Like many other guys who deal with same-sex attraction, I really appreciate affection expressed by physical touch. Especially hugs.

For me, hugs are never sexual — just a way to show Christian love. But not all guys feel comfortable hugging another guy.

So, when should I hug another guy or a male friend? The answer is different for each friend!

My friend, Jake, constantly questioned his sexuality. He wasn’t sure if his feelings for men would go away, and he absolutely did not want anyone to think he was gay.

Jake never let me hug him in public — or even tap him on the shoulder or arm. If I tried to do either in private, he always asked me if I’d meant anything sexual. I definitely did NOT! Because of his insecurity and out of respect for his own boundaries, I stopped expressing affection to him by touch.

My long-time straight friend, Brandon, on the other hand, has always hugged me with heartfelt affection, sometimes for several minutes and multiple times a day! I see him less often now that he is a husband and father, but I would not hesitate to express my love for him with a hug.

I struggled with emotional dependence in my friendship with Justin. We worked through it, and now he really understands my SSA and my desire for appropriate, non-sexual affection. He will gladly initiate a hug with me in private, though hesitates in front of his wife.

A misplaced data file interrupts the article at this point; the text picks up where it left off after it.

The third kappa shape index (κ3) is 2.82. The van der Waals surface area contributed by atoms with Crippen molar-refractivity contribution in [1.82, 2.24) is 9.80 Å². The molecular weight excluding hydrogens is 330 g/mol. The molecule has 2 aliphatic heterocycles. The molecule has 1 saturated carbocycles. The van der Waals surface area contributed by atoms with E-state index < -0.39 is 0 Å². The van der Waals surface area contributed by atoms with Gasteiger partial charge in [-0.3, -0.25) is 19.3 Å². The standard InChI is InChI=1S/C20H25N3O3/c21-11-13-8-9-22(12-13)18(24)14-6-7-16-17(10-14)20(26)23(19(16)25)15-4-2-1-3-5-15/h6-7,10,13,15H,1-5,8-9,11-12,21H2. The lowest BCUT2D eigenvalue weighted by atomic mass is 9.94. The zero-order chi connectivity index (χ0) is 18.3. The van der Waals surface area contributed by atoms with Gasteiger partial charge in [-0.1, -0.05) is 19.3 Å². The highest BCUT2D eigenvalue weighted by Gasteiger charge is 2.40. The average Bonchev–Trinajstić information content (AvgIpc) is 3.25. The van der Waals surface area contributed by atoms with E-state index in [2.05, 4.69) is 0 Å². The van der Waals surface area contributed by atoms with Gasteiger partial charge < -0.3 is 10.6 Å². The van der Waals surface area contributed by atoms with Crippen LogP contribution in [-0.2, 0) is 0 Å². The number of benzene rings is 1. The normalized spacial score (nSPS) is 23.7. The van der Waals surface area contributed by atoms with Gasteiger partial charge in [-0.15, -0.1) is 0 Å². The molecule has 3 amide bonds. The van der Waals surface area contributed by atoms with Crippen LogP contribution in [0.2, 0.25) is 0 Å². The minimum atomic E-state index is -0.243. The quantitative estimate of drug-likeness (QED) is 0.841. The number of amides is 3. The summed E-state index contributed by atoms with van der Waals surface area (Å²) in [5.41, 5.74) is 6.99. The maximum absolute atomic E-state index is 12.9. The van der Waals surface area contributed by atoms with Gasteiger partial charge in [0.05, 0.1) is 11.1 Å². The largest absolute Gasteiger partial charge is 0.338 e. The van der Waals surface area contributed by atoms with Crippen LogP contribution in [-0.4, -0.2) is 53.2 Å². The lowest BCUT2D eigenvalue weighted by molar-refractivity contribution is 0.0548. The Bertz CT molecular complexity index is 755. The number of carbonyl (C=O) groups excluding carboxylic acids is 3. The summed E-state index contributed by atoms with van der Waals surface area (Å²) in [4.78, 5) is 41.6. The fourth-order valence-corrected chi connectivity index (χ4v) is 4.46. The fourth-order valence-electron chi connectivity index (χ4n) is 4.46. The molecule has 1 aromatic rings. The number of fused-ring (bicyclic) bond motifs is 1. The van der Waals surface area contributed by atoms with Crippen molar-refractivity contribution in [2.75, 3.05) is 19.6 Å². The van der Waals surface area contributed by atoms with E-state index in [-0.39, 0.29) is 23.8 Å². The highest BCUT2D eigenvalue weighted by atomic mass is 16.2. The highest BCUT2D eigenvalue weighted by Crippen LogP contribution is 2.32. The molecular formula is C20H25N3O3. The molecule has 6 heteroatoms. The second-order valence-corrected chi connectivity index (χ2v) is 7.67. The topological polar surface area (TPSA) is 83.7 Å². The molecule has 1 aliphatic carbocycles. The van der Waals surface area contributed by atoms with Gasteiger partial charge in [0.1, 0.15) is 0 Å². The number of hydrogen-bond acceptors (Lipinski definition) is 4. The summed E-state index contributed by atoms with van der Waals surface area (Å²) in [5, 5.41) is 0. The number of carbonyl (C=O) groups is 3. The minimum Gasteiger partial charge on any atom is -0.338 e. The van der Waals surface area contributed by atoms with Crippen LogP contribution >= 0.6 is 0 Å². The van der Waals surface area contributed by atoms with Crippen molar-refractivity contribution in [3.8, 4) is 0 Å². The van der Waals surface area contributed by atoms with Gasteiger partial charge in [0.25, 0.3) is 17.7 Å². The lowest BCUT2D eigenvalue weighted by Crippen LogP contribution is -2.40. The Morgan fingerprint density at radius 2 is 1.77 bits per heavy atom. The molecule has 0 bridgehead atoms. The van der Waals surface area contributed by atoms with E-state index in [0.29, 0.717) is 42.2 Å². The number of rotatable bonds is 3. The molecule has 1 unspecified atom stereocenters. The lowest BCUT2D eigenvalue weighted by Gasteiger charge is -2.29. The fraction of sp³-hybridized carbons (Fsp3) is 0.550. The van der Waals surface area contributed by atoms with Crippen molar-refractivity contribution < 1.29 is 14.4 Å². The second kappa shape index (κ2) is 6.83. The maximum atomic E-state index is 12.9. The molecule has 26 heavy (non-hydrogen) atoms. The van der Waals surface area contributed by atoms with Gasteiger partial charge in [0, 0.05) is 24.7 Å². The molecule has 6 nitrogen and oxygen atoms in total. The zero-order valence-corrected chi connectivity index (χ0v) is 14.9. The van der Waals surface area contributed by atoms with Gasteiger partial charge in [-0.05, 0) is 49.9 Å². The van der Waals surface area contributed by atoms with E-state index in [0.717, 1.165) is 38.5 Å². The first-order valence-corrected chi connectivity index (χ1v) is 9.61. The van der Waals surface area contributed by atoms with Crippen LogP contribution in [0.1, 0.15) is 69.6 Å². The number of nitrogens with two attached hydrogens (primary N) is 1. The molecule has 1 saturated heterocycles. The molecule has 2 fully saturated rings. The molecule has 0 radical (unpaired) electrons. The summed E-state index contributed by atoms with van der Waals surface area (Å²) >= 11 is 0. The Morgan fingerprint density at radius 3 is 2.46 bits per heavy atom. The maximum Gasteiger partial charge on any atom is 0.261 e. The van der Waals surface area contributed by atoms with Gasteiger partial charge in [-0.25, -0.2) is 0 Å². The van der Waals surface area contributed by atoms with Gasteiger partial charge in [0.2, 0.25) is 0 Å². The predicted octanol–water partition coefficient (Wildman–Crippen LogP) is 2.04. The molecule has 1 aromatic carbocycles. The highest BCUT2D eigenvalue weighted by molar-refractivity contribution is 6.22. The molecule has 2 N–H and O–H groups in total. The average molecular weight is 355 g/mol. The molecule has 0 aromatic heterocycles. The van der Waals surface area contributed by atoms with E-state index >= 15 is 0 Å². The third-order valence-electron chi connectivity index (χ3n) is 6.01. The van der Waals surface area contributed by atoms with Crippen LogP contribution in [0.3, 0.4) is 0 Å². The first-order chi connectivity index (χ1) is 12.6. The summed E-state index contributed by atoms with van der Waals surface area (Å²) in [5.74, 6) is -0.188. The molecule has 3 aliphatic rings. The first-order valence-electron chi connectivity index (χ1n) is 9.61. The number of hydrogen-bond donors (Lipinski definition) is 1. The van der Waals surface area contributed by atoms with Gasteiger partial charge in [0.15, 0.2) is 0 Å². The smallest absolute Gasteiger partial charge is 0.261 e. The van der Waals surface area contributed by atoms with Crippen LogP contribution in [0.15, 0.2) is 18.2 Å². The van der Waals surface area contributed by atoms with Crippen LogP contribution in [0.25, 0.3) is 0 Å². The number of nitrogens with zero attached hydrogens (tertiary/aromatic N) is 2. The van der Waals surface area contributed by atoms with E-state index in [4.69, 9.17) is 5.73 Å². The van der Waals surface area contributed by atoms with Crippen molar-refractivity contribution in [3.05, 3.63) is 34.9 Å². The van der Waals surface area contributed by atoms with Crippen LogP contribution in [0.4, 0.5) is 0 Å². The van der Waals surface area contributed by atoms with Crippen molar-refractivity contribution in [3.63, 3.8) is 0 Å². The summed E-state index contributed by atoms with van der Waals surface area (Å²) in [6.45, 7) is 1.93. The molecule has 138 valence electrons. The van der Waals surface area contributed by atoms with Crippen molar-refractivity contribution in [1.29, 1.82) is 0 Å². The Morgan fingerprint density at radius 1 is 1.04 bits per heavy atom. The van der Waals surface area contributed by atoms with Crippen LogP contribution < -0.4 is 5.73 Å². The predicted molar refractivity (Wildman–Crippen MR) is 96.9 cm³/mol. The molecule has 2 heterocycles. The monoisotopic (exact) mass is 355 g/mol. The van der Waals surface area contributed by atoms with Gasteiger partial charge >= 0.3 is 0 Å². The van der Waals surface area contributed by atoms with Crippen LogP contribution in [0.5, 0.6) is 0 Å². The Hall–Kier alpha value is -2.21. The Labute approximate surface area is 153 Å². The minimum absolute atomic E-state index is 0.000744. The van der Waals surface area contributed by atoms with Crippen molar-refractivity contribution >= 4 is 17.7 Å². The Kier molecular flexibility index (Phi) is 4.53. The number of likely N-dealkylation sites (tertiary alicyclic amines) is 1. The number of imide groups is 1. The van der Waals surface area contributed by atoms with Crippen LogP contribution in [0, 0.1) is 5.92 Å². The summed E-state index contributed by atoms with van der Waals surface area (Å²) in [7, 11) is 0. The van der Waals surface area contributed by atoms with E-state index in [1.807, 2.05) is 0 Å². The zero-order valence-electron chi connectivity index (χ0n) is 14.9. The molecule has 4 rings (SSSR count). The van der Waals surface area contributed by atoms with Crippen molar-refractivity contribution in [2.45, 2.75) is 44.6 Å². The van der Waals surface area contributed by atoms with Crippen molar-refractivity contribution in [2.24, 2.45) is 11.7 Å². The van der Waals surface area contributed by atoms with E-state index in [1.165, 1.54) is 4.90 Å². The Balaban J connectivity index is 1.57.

I think he believes she’d misunderstand it. I have never talked to him about her feelings on the subject, but out of consideration I will wait until Justin and I are alone before initiating a hug with him.

If I have to ask for a hug, is it a “real” hug? In short, yes!

Although my straight friend, James, had hugged me before, we started seeing each other every day after moving into the same house. He never seemed to initiate a hug, even though he clearly used other “love languages” to express affection, especially words of encouragement.

I knew we considered one another close friends, and I wanted to hug him more often, so I asked if we could do that. James really cares about me, so he gladly adjusted his behavior for me. He now hugs me several times a week! He usually just gives other guys typical “bro-hugs,” so I definitely feel his love through his special treatment of me.

What should you do if you want more hugging with a male friend? Talk to him honestly about it! Of course if he is uncomfortable with it, don’t force it. In his podcast on physical touch, Richard agrees that we SSA guys should let our male friends know our desire for hugs.

A most healthy desire.

Do you have male friends who hug you often, or do you wish they’d hug you more? Have you ever talked with your male friends about hugging? What holds you back from hugging other males or asking for their hugs?